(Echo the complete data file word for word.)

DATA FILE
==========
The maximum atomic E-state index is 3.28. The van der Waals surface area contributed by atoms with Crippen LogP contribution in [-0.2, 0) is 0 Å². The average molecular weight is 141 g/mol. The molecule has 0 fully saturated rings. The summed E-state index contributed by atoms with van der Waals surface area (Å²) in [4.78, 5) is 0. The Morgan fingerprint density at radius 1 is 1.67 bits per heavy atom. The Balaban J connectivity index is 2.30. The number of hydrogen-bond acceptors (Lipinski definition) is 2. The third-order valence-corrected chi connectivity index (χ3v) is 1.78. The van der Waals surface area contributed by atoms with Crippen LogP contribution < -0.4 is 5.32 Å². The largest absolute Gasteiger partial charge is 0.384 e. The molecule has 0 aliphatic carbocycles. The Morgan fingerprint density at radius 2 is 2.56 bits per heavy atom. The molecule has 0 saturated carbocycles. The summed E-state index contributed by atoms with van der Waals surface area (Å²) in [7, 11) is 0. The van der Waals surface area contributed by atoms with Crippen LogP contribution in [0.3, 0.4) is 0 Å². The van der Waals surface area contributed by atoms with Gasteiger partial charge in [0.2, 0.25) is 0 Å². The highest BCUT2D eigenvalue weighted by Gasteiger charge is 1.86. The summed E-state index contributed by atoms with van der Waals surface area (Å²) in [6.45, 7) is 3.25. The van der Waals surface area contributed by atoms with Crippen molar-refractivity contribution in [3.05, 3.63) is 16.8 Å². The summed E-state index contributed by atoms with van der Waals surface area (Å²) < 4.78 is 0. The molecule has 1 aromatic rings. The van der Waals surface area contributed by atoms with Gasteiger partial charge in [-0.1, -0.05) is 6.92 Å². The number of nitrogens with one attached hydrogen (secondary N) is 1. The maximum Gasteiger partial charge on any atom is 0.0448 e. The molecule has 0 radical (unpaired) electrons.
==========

The maximum atomic E-state index is 3.28. The van der Waals surface area contributed by atoms with Crippen LogP contribution in [-0.2, 0) is 0 Å². The average molecular weight is 141 g/mol. The molecule has 0 fully saturated rings. The summed E-state index contributed by atoms with van der Waals surface area (Å²) in [4.78, 5) is 0. The Morgan fingerprint density at radius 1 is 1.67 bits per heavy atom. The Balaban J connectivity index is 2.30. The number of hydrogen-bond acceptors (Lipinski definition) is 2. The third-order valence-corrected chi connectivity index (χ3v) is 1.78. The van der Waals surface area contributed by atoms with Crippen LogP contribution < -0.4 is 5.32 Å². The largest absolute Gasteiger partial charge is 0.384 e. The molecule has 0 aliphatic carbocycles. The Morgan fingerprint density at radius 2 is 2.56 bits per heavy atom. The molecule has 0 saturated carbocycles. The summed E-state index contributed by atoms with van der Waals surface area (Å²) in [7, 11) is 0. The van der Waals surface area contributed by atoms with Crippen LogP contribution in [0.3, 0.4) is 0 Å². The van der Waals surface area contributed by atoms with Gasteiger partial charge in [0.2, 0.25) is 0 Å². The highest BCUT2D eigenvalue weighted by Gasteiger charge is 1.86. The summed E-state index contributed by atoms with van der Waals surface area (Å²) in [6.45, 7) is 3.25. The van der Waals surface area contributed by atoms with Crippen molar-refractivity contribution in [3.05, 3.63) is 16.8 Å². The summed E-state index contributed by atoms with van der Waals surface area (Å²) < 4.78 is 0. The molecule has 1 aromatic rings. The van der Waals surface area contributed by atoms with Gasteiger partial charge in [-0.1, -0.05) is 6.92 Å². The number of nitrogens with one attached hydrogen (secondary N) is 1. The maximum Gasteiger partial charge on any atom is 0.0448 e. The molecule has 0 radical (unpaired) electrons.